Embattled Sen. Robert Menendez told CNN on Monday that his failure to reimburse almost $60,000 in flights on a political donor’s plane was an oversight and that he righted the mistake “when it came to my attention.”
The New Jersey lawmaker said the flights to the Dominican Republican on the private plane of his friend and campaign donor Dr. Salomon Melgen took place while he was traveling extensively as chairman of the Democratic Senatorial Campaign Committee. “It unfortunately fell through the cracks,” Menendez said.
He added: “I personally paid for them in order to meet my obligations. ... When it came to my attention, I did what was right.”
Menendez’s office has acknowledged that the senator did not repay Melgen for the trips until after a New Jersey Republican official complained to the Senate Ethics Committee.
The plane trips have come under scrutiny because Melgen’s ophthalmology office was raided by the FBI last week. Subsequently, the New York Times reported that Menendez went to great lengths to help Melgen’s business interests in the Dominican Republic, including pressing State Department officials to help force the Dominican government to honor a contract with a port security company associated with Melgen.
CNN reporter Dana Bash said she also spoke to Menendez off camera about the allegation that he worked to improperly aid Melgen’s business. Bash said Menendez said his actions had nothing to do with his friendship but were motivated by “what was right for the policy of the United States.”
Menendez on Monday also denounced as “smears” allegations from conservative news sites that he had sex with prostitutes while on trips to the Dominican Republic with Melgen.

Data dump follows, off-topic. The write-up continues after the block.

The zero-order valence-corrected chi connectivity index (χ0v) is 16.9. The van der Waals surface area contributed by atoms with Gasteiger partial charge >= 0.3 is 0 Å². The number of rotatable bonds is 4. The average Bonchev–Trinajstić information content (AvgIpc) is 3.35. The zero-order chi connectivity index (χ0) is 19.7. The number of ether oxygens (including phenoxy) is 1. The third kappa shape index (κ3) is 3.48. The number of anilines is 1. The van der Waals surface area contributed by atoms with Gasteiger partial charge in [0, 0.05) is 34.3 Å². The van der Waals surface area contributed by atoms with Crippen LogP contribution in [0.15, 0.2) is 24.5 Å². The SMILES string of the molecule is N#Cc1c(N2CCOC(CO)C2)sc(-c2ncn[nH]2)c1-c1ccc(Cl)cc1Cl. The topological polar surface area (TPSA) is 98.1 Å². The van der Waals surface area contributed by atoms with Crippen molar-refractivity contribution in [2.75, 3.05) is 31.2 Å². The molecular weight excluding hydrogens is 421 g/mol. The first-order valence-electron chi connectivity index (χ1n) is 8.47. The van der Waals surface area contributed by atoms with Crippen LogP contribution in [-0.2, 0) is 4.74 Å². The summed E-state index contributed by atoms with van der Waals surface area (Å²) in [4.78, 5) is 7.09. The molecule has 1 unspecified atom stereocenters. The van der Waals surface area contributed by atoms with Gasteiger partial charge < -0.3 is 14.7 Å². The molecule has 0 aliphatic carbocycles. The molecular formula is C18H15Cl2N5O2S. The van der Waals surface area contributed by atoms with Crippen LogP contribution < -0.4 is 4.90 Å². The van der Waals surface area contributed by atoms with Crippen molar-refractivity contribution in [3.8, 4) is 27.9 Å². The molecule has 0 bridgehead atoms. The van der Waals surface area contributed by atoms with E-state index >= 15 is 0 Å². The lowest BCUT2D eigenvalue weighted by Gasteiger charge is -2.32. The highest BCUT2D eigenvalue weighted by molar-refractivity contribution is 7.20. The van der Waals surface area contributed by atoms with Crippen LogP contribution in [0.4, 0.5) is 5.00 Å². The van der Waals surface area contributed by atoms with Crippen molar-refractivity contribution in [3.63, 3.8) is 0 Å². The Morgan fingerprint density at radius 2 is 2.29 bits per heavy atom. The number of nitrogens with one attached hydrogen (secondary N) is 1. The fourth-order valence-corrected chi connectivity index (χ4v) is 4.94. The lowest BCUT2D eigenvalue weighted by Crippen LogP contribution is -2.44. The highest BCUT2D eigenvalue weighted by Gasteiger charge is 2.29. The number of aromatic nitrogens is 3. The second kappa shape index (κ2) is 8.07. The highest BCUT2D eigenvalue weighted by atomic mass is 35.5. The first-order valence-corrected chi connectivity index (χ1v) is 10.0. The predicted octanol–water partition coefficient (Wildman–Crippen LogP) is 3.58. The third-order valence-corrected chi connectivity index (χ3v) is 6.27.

“It’s amazing to me that anonymous, nameless, faceless individuals on a website can drive that type of story into the mainstream,” Menendez said.
He continued, “The bottom line is all of those smears are absolutely false.”
Menendez also alluded to reports that the person who anonymously tipped off conservative websites to alleged trysts with prostitutes has refused to meet with the FBI and ethics watchdogs such as Citizens for Responsibility and Ethics in Washington. The Miami Herald also reported Monday that attempts to locate the alleged prostitutes were unsuccessful.
“Now, nobody can find them. No one ever met them. No one ever talked to them, but that’s where we’re at,” Menendez said.
Leaders from military and veterans service organizations joined Sens. Roger Wicker, R-Miss., Kelly Ayotte , R-N.H., and Lindsey Graham, R-S.C., at a press conference to urge the Senate to replace a provision in the budget proposal that cuts retirement benefits for veterans. Wicker, Ayotee, and Graham earlier called for a bipartisan solution to replace the $6.3 billion in cuts to military retiree benefits.
Each year since 1990, CQ Roll Call has reviewed the financial disclosures of all 541 senators, representatives and delegates to determine the 50 richest members of Congress. This year's report, derived from forms covering the calendar year 2012, shows it took a net worth of $6.67 million to crack the exclusive club.